How to Help Your Child Learn to Talk

It’s one of the best moments for parents to hear their child speak their first words – especially if it’s ‘mama’ or ‘dada’! Learning to talk is a big achievement for children, so find out how you can help your child learn to talk.

A child’s understanding of speech and language begins way before they’re actually able to talk. From the very early stages, they’re aware of other people talking – even if they can’t actually understand any words at that time – and of the types of sound that different people’s voices make. Due to this, it’s good to talk frequently to your child from birth, so they get used to hearing your voice and will be encouraged to make their own attempts at talking.

When Do Children Learn to Talk?

In the early stages, a baby’s attempt at talking is barely recognisable. By the age of three to four months old, they’ll be regularly making cooing noises – often in response to you speaking to them. Don’t ignore the cooing, as this is their first attempt at talking and is the foundation for language development. A few months later, their cooing will become babbling, where they repeat simple strings of syllables.

Part of the reason why babies coo and babble, rather than learning to talk straightaway, is due to their vocal chords – they don’t fully develop until the ages of 12 to 18 months.

Most children begin to utter their first words around the age of one year old, although children might not fully grasp language skills until the age of 18 months, depending on their vocal chord development.

How Can Parents Help?

As a parent, you can do plenty to help your child learn to talk, both in the pre-talking stages, and when speech has started to develop. As mentioned earlier, one key way in which you can encourage your baby to continue practising making their first sounds is by talking to them as much as possible. This can be as you’re playing with them, reading to them, bathing them, feeding them or when you’re out and about with them in the pram.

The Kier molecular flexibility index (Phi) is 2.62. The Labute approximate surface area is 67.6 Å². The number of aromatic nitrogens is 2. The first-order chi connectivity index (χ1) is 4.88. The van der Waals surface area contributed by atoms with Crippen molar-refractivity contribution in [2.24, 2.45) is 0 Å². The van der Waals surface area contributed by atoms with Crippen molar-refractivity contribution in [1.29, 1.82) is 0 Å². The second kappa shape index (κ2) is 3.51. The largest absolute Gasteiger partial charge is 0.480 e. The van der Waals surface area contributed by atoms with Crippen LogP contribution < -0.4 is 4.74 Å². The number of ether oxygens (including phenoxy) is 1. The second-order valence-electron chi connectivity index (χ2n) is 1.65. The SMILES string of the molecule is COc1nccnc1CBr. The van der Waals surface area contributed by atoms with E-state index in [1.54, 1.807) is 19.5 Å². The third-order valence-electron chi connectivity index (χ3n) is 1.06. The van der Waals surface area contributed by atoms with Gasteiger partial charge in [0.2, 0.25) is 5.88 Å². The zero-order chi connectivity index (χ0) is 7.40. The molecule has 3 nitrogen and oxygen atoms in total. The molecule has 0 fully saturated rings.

When a child begins to talk, your efforts at encouraging them could step up a gear. As before, it’s good to talk to them, involve them in conversation and help expand their speech and talking ability. But you can also help their learning experience by playing games that involve the use of talking. For example:

  • You could play counting games using fingers and toes.
  • You could devise games where your child names simple objects, such as items of clothing, kitchen objects or even body parts.
  • Singing songs together, but leaving out crucial words – your child has to fill in the missing words. By leaving out a different word each time, their memory and learning ability will be challenged too.
  • Sharing photos with your child and asking them to name the people or objects in the photos.

As a child becomes a preschoolers, their language will become even better. They’ll be able to talk quite well, often chattering along happily on their own or with other people, and they may well love making up their own words, as well as learning new ‘proper’ ones. At this stage, you can get involved in helping your child’s talking ability by asking them to explain things to you, like what they’re playing with, have drawn or are making.

Once they’re at school, a child’s talking ability and vocabulary will expand further. Talking to them about their day is always a good thing to do – not least so you can glean a few details about what they’ve done at school – but also to help them discuss and verbalise their day.